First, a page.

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Asperoteuthis Nesis, 1980

Richard E. Young and Clyde F. E. Roper
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This genus contains one named species and, at least, two undescribed species.
Containing group: Chiroteuthidae


Little is known obout the biology of any species of Asperoteuthis. The most peculiar feature of this genus is the structure of the tentacular clubs. The distal half of the club has typical suckers and suggests that this part of the club functions in the usual capture of prey. The function of the bare proximal half of the club with its broad protective membranes is less clear but relates to another problem: How can the long and extremely slender tentacles, which in A. acanthoderma can be 7-12 times the mantle length (Tsuchiya and Okutani, 1993), be deployed? Perhaps the wide protective membranes of the proximal region of the club, which are composed virtually entirely of muscular trabeculae, function as muscular fins that swim the club into position.


A chiroteuthid ...


  1. Arms
    1. Long, subequal in length in large subadults.

  2. Tentacles
    1. Club divided into two portions by symmetrical protective membranes.
    2. Suckers only on distal portion of club.
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      Figure. Oral view of tentacular club of Asperoteuthis acanthoderma. Drawing by J. R. Schroeder.

  3. Head
    1. Olfactory organ located well posterior to each eye.

  4. Funnel
    1. Funnel valve present.
    2. Funnel-locking apparatus variable; with inverted Y-shaped groove that poorly defines a weak tragus and strong antitragus or a curved groove without an antitragus. Funnel-locking apparatus unknown in A. lui.
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      Figure. Ventral view of the funnel locking-apparatus, A. acanthoderma. Drawing by J. R. Schroeder.

  5. Tail
    1. Long tail with “secondary fin” retained in adults.

  6. Photophores
    1. Photophores absent from viscera and arms IV.
    2. Large oval photophore patch on ventral surface of each eyeball.
    3. Luminescent pads on tentacles (also in Chiroteuthis).
    4. Aboral surface of club with large photophore on tip (see arrow) and two series of small photophores.
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      Figures. Left - Ventral view of eye of Asperoteuthis acanthoderma from Tsuchiya and Okutani, 1993, showing photophore, with permission. Middle - Tentacle stalk photophores, same species. Drawing by J. R. Schroeder. Right - aboral view of club-tip photophore (arrow), Asperoteuthis mangoldae. Drawing by A. D. Hart.


These squid generally lose the tentacles during capture and can easily be confused with Grimalditeuthis. However the lack of a fused funnel-mantle locking apparatus easily distinguishes them.

  No. club suckers  Skin tubercules  Mantle with circular depressions
Arm sucker dentition  Arm II  sucker size
Fin width  Size of club suckers  Aboral, small club photophores  Terminal club photophore 
A. acanthoderma  ~ 50
Yes  No
3-4 rounded teeth
Enlarged in mid-arm
35-40% of ML  Equal  Lateral margins  Large 
A. mangoldae  ~ 50  No  No
6-10 truncated teeth  No enlarged suckers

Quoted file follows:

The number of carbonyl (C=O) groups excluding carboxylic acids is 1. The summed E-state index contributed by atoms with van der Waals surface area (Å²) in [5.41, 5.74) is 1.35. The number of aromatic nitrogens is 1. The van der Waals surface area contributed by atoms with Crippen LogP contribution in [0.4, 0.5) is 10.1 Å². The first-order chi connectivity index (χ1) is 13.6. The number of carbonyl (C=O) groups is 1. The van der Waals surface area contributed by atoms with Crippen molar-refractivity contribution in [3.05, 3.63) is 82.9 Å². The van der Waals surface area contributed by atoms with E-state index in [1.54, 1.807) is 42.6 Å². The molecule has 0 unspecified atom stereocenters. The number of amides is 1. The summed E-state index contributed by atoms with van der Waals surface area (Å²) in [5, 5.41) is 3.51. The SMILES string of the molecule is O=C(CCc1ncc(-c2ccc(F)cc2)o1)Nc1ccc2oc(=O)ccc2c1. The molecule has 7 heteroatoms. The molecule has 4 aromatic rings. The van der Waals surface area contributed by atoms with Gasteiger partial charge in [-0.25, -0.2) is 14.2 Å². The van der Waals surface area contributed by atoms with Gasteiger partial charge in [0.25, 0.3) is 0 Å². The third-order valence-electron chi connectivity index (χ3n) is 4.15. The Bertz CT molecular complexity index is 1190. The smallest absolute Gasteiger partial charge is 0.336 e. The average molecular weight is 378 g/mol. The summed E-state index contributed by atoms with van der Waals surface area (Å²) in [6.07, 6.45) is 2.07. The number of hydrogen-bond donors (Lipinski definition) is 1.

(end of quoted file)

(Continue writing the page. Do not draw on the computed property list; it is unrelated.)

45-65% of ML  Equal  Lateral margins  Small 
Asperoteuthis sp. B  ND  ND  No
ND  No enlarged suckers
50-55% of ML  ND


A. lui  180  ND  ND
ND  Enlarged in mid-arm
ND  Marginals larger  midline  Absent 
A. nesisi
 ND YesYes
12-14 pointed teeth
Largest suckers mid-arm but not enlarged
68% of ML


Lu (1977) described Chiroteuthis acanthoderma. Nesis (1980) incorrectly synonymized this species with the incompletely described Chiroteuthis famelica Berry, 1909 (now = Mastigoteuthis famelica, see Young, 1991) and erected for it the new genus Asperoteuthis. The type species of the genus is C. acanthoderma Lu, 1977.

Discussion of Phylogenetic Relationships

Nothing is known of the phylogenetic relationships among the species.

Life History

Paralarvae are known for one species of Asperoteuthis (see Asperoteuthis mangoldae).


Lu, C. C. 1977. A new species of squid Chiroteuthis acanthoderma, from the Southwest Pacific (Cephalopoda, Chiroteuthidae). Steenstrupia, 4: 179-188.

Nesis, K. N. 1980. Taxonomic position of Chiroteuthis famelica Berry. Bull. Moscow Obshch. Ispyt. Prirody, sect. Biology, 85: 59-66. [In Russian].

Tsuchiya, K. and T. Okutani. 1993. Rare and interesting squids in Japan -X. Recent occurences of big squids from Okinawa. Venus, 52: 299-311.

Young, R. E. 1978. Vertical distribution and photosensitive vesicles of pelagic cephalopods from Hawaiian waters. Fishery Bulletin, 76: 583-615.

Young, R. E. 1991. Chiroteuthid and related paralarvae from Hawaiian waters. Bull. Mar. Sci., 49: 162-185.

Title Illustrations
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Scientific Name Asperoteuthis acanthoderma
Creator J. R. Schroeder
Copyright ©
About This Page

Richard E. Young
University of Hawaii, Honolulu, HI, USA

Smithsonian Institution, Washington, D. C., USA

Page: Tree of Life Asperoteuthis Nesis, 1980. Authored by Richard E. Young and Clyde F. E. Roper. The TEXT of this page is licensed under the Creative Commons Attribution-NonCommercial License - Version 3.0. Note that images and other media featured on this page are each governed by their own license, and they may or may not be available for reuse. Click on an image or a media link to access the media data window, which provides the relevant licensing information. For the general terms and conditions of ToL material reuse and redistribution, please see the Tree of Life Copyright Policies.

Citing this page:

Young, Richard E. and Clyde F. E. Roper. 2010. Asperoteuthis Nesis, 1980. Version 17 March 2010. in The Tree of Life Web Project,

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